Navigating the complexities of verifying a potential employee’s right to work in the UK can be a daunting task. There are numerous steps that employers will be expected to take to comply with Home Office regulations in this area; if these checks are not carried out correctly, in line with the Code of Practice on Preventing Illegal Working issued in 2022, the repercussions for the company could be substantial.
As such, it is vital for every business operating in the UK to be aware of the penalties that apply when employing illegal workers, and the steps they should take to avoid falling foul of these regulations.
What are the civil penalties?
If an employer is discovered to be violating business immigration laws by employing individuals without the proper right to work in the UK, it could face a civil penalty of up to £20,000 for each illegal worker, which can result in severe financial damage to the business. However, this penalty could be lessened if it is a first-time offence, or if the business can show mitigating factors, such as having an effective system for right to work checks, proactively reporting illegal working to the Home Office, and cooperating with the Home Office investigation.
In addition to the civil penalty, if a business holds a sponsor licence to employ migrant workers, the Home Office may impose ‘special measures’, or even decide to suspend or revoke the licence. This could cause significant difficulties for both the organisation and the sponsored migrant workers.
If a business operates across multiple sites and each site handles its own recruitment, the business would only be considered a repeat offender if the Home Office investigators determine that illegal working is due to a systemic failure in the company’s recruitment practices. If a business acquires a new company, and employees are transferred under TUPE, there is a 60-day grace period to ensure all employees are legally employed.
If a business receives a notice of a potential civil penalty, it is crucial to seek legal advice, whether to mitigate the penalty or challenge its validity. A business may object to a civil penalty if they can prove they are not liable, they hold a statutory excuse, or if the penalty is too high for the business to reasonably afford. A well-supported notice of objection could save a business thousands of pounds. If the Home Office rejects the objection, the business has the right to appeal to the County Court.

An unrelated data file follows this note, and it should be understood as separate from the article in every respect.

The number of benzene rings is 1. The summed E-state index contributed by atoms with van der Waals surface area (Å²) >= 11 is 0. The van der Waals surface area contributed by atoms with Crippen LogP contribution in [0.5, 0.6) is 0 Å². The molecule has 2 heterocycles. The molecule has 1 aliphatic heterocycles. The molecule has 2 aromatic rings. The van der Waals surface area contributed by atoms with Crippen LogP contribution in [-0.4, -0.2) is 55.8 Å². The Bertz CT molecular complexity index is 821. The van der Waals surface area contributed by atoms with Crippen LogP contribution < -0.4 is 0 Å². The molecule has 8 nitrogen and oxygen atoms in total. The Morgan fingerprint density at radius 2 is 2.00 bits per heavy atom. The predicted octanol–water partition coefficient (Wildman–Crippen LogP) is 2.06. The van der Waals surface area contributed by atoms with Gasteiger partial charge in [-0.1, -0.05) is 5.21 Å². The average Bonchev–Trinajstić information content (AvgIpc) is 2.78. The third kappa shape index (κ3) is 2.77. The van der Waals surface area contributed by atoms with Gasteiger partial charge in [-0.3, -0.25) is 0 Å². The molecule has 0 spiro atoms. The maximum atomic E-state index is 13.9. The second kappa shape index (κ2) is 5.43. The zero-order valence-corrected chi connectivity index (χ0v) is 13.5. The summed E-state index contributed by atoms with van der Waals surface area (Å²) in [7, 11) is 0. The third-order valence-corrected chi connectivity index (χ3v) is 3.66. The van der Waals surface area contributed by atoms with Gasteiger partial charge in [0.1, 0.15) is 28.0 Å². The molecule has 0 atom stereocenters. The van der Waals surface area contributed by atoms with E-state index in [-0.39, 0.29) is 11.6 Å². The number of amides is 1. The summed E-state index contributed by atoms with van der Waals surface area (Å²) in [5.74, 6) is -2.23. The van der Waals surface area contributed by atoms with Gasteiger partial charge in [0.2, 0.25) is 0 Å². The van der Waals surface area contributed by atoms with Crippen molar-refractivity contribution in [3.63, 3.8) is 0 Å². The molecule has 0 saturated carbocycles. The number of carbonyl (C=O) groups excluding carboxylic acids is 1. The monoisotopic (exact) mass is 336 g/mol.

Could my business face criminal sanctions?
In addition to civil penalties, a business could face criminal sanctions if found to employ a disqualified person. However, criminal sanctions are less common, with only one prosecution recorded between July 2019 and September 2021. To establish guilt beyond reasonable doubt, the Crown Prosecution Service must demonstrate that the employer knowingly or had reasonable cause to believe that an individual was working illegally.
A conviction could result in an unlimited fine, a confiscation order, and up to five years in prison if the case is handled in the Crown Court in England and Wales. If the case remains in the Magistrates’ Court, the business could face a fine of £5,000 and up to six months imprisonment. The sanctions are similar in Scotland.
Any person who holds a position of responsibility in a corporate body, partnership or as a sole trader – including a director, manager or company secretary – can potentially face criminal proceedings in these cases.
Who will be held liable?
Typically, the employer who directly hires a worker under a contract – whether written, oral or implied – is responsible for ensuring there is no illegal working. However, when a business engages self-employed individuals under a contract for services, this creates a question of whether the organisation will still be held liable if it fails to conduct the relevant checks of the individuals concerned.
In our opinion, the answer is yes. This is because the immigration rules broadly define “employment” to include paid and unpaid employment, work placements as part of a course or period of study, self-employment, and engaging in business or any professional activity.
For employers using external contractors supplied by another organisation such as an agency, there is no legal liability. However, it is considered best practice to confirm that your contractors conduct compliant right to work checks. In this instance, the responsibility lies with the agency or organisation supplying the labour.
How to ensure your workers have a right to work in the UK
For employers using external contractors supplied by another organisation such as an agency, there is no legal liability. However, it is considered best practice to confirm that your contractors conduct regular right-to-work checks, in line with regulations. In this instance, the responsibility lies with the agency or organisation supplying the labour.
A business can also use an external Identification Document Service Provider (IDSP) that uses Identification Document Validation Technology (IDVT) to verify the rights of British and Irish citizens. In this case, a positive check from the IDSP provides the employer with a statutory excuse under the civil penalty scheme, allowing for a limited sharing of responsibility.
In conclusion, this is a complex area where careful planning, robust procedures, and taking responsibilities seriously can yield significant benefits. It’s all too common for businesses to treat immigration checks as an afterthought – an approach that can prove costly.